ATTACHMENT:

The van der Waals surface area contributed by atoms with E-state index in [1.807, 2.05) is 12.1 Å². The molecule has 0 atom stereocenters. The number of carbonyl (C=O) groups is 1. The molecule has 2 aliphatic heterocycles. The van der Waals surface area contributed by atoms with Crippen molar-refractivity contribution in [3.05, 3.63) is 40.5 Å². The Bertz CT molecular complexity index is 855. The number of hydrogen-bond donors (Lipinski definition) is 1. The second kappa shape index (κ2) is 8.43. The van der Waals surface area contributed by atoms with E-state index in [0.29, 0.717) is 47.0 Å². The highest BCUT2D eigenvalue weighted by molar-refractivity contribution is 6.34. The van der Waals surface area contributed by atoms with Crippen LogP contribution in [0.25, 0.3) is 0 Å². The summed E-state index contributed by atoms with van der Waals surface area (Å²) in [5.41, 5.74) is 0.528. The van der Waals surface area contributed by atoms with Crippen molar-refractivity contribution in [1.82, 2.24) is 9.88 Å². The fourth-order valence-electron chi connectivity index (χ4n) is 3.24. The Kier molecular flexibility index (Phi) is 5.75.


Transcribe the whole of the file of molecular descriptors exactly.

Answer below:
The van der Waals surface area contributed by atoms with E-state index in [1.807, 2.05) is 12.1 Å². The molecule has 0 atom stereocenters. The number of carbonyl (C=O) groups is 1. The molecule has 2 aliphatic heterocycles. The van der Waals surface area contributed by atoms with Crippen molar-refractivity contribution in [3.05, 3.63) is 40.5 Å². The Bertz CT molecular complexity index is 855. The number of hydrogen-bond donors (Lipinski definition) is 1. The second kappa shape index (κ2) is 8.43. The van der Waals surface area contributed by atoms with E-state index in [0.29, 0.717) is 47.0 Å². The highest BCUT2D eigenvalue weighted by molar-refractivity contribution is 6.34. The van der Waals surface area contributed by atoms with Crippen LogP contribution in [0.25, 0.3) is 0 Å². The summed E-state index contributed by atoms with van der Waals surface area (Å²) in [5.41, 5.74) is 0.528. The van der Waals surface area contributed by atoms with Crippen molar-refractivity contribution in [1.82, 2.24) is 9.88 Å². The fourth-order valence-electron chi connectivity index (χ4n) is 3.24. The Kier molecular flexibility index (Phi) is 5.75.